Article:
This $1,495 Coffee Grinder Makes You Work for a Great Brew

When it comes to coffee-making tools, a high-quality grinder is at least as important as the brewing apparatus itself. The HG-2, which Weber Workshops released this month, mills beans to a perfectly uniform grind, but you have to work for it: The $1,495 machine (as shown) is powered only by hand. It’s 23 pounds and 18 inches tall, and fabricated from 20-millimeter-thick plates of aluminum that have been heat-treated for maximum strength. HG-2’s size and weight are necessary to support the massive 83mm grinding burr. (A two-speed transmission gearbox between the 8.5-inch flywheel crank and the stainless steel drive shaft lets you downshift for tough beans.) All this heavy metal avoids friction heat, which, as coffee devotees will tell you, is important because high-speed electric grinders can diminish the taste of the final product.

THE COMPETITION

• Peugeot has been making coffee mills since 1840. The $125 Brésil model looks and works much like the original: Pour beans into the steel hopper on top of a walnut-stained beechwood box and turn the crank.

• Hario Co.’s Skerton Pro ($58) is the muscle-powered favorite of many coffee geeks. The plastic-and-glass compartment can hold a full day’s worth of grounds.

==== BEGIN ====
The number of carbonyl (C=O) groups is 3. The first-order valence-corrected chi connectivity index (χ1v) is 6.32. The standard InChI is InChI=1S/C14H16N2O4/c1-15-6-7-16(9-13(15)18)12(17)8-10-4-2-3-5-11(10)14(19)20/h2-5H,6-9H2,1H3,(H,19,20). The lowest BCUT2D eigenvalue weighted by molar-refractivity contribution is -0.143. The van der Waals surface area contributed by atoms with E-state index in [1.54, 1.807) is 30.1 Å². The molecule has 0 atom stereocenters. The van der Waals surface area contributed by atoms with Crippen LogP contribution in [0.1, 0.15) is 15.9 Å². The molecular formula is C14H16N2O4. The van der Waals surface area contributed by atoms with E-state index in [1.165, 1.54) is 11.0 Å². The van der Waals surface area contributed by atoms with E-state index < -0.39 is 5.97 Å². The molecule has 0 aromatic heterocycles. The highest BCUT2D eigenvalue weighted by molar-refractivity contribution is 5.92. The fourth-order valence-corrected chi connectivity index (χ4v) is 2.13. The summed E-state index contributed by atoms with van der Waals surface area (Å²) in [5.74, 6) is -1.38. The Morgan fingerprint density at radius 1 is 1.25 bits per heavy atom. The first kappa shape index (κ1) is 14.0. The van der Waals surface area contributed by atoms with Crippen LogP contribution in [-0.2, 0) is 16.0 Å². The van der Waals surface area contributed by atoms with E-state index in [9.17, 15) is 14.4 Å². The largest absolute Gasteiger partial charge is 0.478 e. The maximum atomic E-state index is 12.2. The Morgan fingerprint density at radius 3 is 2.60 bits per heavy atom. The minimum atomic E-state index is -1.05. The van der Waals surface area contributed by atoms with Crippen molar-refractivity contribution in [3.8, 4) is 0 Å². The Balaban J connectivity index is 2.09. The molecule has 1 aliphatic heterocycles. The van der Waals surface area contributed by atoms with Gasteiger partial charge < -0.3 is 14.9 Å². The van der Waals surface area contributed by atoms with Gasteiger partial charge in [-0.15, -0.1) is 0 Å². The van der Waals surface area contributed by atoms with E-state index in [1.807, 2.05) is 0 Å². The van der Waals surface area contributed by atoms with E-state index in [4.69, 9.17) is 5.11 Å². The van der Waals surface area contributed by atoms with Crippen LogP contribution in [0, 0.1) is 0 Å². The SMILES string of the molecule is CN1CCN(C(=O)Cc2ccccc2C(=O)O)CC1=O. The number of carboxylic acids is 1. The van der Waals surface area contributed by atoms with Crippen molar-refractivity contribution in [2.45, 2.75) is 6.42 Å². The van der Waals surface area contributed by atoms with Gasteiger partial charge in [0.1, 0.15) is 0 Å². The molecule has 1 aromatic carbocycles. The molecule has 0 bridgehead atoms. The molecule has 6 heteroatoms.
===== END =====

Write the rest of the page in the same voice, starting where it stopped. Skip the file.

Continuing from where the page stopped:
• The compact $84 Mini Grinder II from Porlex has a precise, adjustable ceramic conical burr safely sheathed in a stainless steel body. It weighs less than 10 ounces, ideal for elevating your campsite brew.

THE CASE

Before co-founding Weber Workshops, Douglas Weber was a 13-year veteran of Apple Inc.’s product design team. Unsurprisingly, a Jobsian obsession with detail and ergonomics informs the HG-2. To keep grounds from accumulating and growing stale—which can make a mess and change the flavor of your pour—the inside of the exit funnel and tumbler are anodized and then polished, a process Weber says he learned at Apple. Should an occasional speck stick around, a walnut-handled boar-bristle brush will take care of it. There’s even a switch on the front that lets you “shift” when you grind lighter-roast beans, which are less brittle than darker ones. It’s all enough to get your heart racing faster than a perfectly pulled triple espresso. $1,495

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